Renée Kelly’s serves from farm to table in an appealing little castle

01/23/2013 8:00 AM

05/16/2014 8:52 PM

When it comes to ambiance, few local destinations rival the charms of the 105-year-old Caenen Castle.

The hand-quarried limestone structure, modeled after Chateau Chavaniac in France, was originally built in 1907 as the home of Remigius Achille Caenen, a Belgian immigrant who settled in Johnson County and worked as a dairy farmer. Caenen married Mary Van Hercke. The couple had nine children, so why not build a funky little castle on Johnson Drive?

Unfortunately, Mary died before construction was completed. “Remi” moved in with his children but later built a smaller house north of what the family always referred to as the Big House. He lived on the smaller property until his death in 1949. The castle had other incarnations after Remi’s death, including a nursing home, a nightclub and a haunted house.

In 2003, chef Renée Kelly bought the property and, with the help of her father’s Neighbors Construction Co., renovated the dilapidated interior. The restored space, which is on the Register of Historic Kansas Places, screams special occasion/event space, but last summer the restaurant opened to the public as Renée Kelly’s Harvest, a farm-to-table restaurant.

Dinner is served Wednesday through Saturday nights. Guests typically enter through the back door from the parking lot, which for some reason seemed to surprise our hostess, although I never saw anyone come in through the elegantly carved front door. Steps lead down to a wine cellar reserved for private parties and appointed with a courtly table and chairs that look like they were hijacked from the set of “Game of Thrones.”

The high-ceilinged main dining room features a dramatic central staircase flanked by a long bar and a pair of fireplaces. A second-floor loft dining space looks down on the main room and brings capacity up to 80.

Due to extensive fire damage over the years, including charred floor joists and Plexiglass replacement windows, the stone walls and the leaded glass window above the door are the only original architectural appointments.

Kelly’s decision to highlight a local, seasonal menu is a fortuitous move for Kansas City diners. As at other farm-to-table restaurants, the farmers and other local suppliers are listed on the menu and on a chalkboard hung in the dining room.

The rabbit loin comes from Rare Hare Barn (Leon, Kan.), the pork from Dodge City Beef (Pratt, Kan.) or Windhaven Farms (Kearney, Mo.) and the lettuce and other greens from Two Sisters Farm in Lawrence. Closer to home, the Swiss chard stuffed into the dumpling starter was grown on the property. Twenty-five pounds of chard harvested before the first frost was frozen for use later.

Starting with pristine, locally grown and raised ingredients is almost a given these days, but the chef must determine how much to manipulate and bend the raw materials to reflect her cooking philosophy. Kelly, who is vivacious and outgoing in person, with red tresses and ruby-red patent leather clogs (take that, Mario Batali), rules her kitchen competently yet quietly, never rushing to put too big a flourish on any single dish.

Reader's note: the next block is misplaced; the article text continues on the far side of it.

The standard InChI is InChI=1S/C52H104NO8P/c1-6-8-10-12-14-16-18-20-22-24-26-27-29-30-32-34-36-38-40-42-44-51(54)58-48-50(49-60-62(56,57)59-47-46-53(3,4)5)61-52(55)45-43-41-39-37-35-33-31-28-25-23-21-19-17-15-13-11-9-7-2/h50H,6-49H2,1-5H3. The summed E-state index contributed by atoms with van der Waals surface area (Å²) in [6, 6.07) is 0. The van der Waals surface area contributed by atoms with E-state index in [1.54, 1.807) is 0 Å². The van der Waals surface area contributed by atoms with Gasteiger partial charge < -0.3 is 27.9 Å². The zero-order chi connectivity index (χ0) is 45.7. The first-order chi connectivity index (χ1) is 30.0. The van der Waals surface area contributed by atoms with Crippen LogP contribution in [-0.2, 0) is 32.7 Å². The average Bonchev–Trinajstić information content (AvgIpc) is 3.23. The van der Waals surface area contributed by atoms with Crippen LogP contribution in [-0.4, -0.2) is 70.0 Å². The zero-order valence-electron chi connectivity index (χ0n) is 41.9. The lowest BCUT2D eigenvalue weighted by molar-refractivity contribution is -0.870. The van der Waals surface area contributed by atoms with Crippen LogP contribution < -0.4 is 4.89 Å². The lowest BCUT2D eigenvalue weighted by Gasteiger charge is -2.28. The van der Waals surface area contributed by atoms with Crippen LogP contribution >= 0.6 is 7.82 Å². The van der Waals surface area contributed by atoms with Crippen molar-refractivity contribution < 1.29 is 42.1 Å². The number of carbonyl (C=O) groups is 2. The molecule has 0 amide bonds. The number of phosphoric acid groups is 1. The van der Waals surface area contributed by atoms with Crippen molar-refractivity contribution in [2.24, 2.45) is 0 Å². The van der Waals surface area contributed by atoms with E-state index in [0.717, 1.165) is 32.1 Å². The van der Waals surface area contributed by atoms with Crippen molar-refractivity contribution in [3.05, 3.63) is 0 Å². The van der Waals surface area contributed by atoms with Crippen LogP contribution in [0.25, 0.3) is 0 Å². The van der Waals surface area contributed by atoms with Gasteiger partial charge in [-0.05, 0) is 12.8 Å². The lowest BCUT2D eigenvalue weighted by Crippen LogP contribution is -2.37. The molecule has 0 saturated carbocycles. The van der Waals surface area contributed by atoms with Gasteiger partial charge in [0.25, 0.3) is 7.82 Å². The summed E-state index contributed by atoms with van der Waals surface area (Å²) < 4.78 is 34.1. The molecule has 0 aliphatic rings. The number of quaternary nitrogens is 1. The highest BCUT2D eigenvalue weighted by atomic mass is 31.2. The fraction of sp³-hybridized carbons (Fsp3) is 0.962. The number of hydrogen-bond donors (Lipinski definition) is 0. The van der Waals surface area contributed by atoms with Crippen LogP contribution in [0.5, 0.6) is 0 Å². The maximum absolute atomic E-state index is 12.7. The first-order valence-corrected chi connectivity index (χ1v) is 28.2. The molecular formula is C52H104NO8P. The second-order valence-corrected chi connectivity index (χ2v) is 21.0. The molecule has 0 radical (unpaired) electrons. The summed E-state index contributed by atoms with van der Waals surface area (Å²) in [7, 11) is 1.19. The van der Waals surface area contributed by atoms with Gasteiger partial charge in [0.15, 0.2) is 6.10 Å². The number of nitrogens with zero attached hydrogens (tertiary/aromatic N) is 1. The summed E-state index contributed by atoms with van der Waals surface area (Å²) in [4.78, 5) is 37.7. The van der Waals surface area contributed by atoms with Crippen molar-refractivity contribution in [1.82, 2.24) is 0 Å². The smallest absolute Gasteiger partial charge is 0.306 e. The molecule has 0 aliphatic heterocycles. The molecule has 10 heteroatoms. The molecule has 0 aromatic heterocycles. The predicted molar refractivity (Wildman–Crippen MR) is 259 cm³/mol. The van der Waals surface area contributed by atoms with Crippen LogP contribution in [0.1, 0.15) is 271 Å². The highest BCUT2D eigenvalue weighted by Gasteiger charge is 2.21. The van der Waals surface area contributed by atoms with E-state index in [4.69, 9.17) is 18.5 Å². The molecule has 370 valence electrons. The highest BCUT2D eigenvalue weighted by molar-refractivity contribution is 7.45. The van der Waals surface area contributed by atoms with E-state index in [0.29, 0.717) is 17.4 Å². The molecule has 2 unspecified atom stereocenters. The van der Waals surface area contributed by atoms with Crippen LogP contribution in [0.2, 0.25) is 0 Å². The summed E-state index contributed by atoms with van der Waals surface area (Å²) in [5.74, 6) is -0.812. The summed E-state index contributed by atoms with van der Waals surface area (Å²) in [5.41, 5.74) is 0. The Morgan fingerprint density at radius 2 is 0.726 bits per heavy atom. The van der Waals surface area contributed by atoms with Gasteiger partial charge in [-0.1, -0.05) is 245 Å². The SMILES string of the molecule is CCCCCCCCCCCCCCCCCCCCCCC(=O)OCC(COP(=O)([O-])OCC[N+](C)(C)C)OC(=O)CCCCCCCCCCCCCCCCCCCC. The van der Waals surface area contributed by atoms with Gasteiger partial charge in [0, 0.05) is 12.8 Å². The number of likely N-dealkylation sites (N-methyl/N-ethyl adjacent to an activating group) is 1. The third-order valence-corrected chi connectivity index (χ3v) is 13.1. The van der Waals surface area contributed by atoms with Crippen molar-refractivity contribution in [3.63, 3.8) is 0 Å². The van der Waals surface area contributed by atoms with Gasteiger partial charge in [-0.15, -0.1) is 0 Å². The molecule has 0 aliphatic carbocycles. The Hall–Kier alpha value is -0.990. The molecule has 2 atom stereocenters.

Consider my favorite dish — a superb grilled flat-iron steak rubbed with garlic and daubed with an herbal marinade cooked to a perfect medium rare. On the side was a hash of roasted sweet potatoes, cubes of roasted buttered turnips and flash-cooked arugula, all drizzled with juniper berry cream sauce. The flavors were hearty and true, revealing a restraint likely developed over years of special-event planning in which the food must be supremely competent but never overshadow the reason for the meal.

Every entree I tried hit the mark, including a roasted half chicken, beef tenderloin, a bone-in pork chop and mustard-glazed short ribs. The delicate braised lapin (rabbit) ravioli, served in a sage-mushroom broth, also was well-prepared. My only minor complaint was that when presented alongside the other heartier dishes, the four pillows of ravioli seemed paltry.

The farmhouse theme also shined on several appetizer platters. A cheese plate, with soft sheep’s milk selections from Green Dirt and a hard cow’s milk selections from Shatto, was inviting and included a mixture of dried fruits and nuts.

A pickle platter — colorful, vinegary chunks of squash, carrots and okra — was a lovely study in texture and color. The cinnamon-y beet salad, topped with a stunning lace of microgreens and a crumbling of pancetta, carried on the earthy tribute.

The fish croquettes were some of the best breaded cakes served in town and featured Colorado striped bass, a sustainable fish.

There were a few wobbles: Braised pork belly nuggets — served with toast points, mustard and microgreens — were unpleasantly tough, as though they had not been braised long enough. (Kelly took them off the menu soon after my visit, replacing the dish with a country-style pate). A rabbit loin, wrapped in La Quercia coppa, was dry from overcooking, something Kelly says the kitchen is still working to perfect. Yes, look away and you have toast.

The seasonal petite pie (apple for fall/winter) was a beauty — a personal-size dessert with an intricate latticed top, nestled in a white napkin like a little winter coat. Unfortunately, the pastry was a bit undercooked.

Kelly concedes she is on a steep learning curve but says her passion for food is returning. “I’m dusting off some old cookbooks, and I’m still learning, but it’s more enriching to be a farm-to-table restaurant,” she told me as she was getting ready to write her winter menu, which debuts this month.

Indeed, it will be exciting to see Kelly’s style continue to grow and evolve over the coming months and years, but there’s no reason to wait. Grab a few friends and enjoy a lovely, relaxed meal that doesn’t try too hard to impress.

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